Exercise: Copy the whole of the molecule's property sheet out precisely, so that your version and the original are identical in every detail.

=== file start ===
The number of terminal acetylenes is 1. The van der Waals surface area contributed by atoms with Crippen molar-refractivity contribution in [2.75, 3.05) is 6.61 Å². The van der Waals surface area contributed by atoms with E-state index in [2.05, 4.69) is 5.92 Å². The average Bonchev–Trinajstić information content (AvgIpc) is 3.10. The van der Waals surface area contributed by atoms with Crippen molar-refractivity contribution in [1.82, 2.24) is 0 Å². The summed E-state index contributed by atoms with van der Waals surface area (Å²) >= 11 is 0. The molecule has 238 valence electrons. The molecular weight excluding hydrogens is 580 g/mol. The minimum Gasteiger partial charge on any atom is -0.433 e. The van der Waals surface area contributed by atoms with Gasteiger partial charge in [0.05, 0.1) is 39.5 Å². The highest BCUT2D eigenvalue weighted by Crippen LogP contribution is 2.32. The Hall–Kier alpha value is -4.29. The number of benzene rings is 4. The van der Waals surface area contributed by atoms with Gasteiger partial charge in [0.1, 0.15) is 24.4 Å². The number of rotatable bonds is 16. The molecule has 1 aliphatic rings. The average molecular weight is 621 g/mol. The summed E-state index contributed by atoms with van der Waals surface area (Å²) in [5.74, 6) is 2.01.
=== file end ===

The number of terminal acetylenes is 1. The van der Waals surface area contributed by atoms with Crippen molar-refractivity contribution in [2.75, 3.05) is 6.61 Å². The van der Waals surface area contributed by atoms with E-state index in [2.05, 4.69) is 5.92 Å². The average Bonchev–Trinajstić information content (AvgIpc) is 3.10. The van der Waals surface area contributed by atoms with Crippen molar-refractivity contribution in [1.82, 2.24) is 0 Å². The summed E-state index contributed by atoms with van der Waals surface area (Å²) >= 11 is 0. The molecule has 238 valence electrons. The molecular weight excluding hydrogens is 580 g/mol. The minimum Gasteiger partial charge on any atom is -0.433 e. The van der Waals surface area contributed by atoms with Gasteiger partial charge in [0.05, 0.1) is 39.5 Å². The highest BCUT2D eigenvalue weighted by Crippen LogP contribution is 2.32. The Hall–Kier alpha value is -4.29. The number of benzene rings is 4. The van der Waals surface area contributed by atoms with Gasteiger partial charge in [0.1, 0.15) is 24.4 Å². The number of rotatable bonds is 16. The molecule has 1 aliphatic rings. The average molecular weight is 621 g/mol. The summed E-state index contributed by atoms with van der Waals surface area (Å²) in [5.74, 6) is 2.01.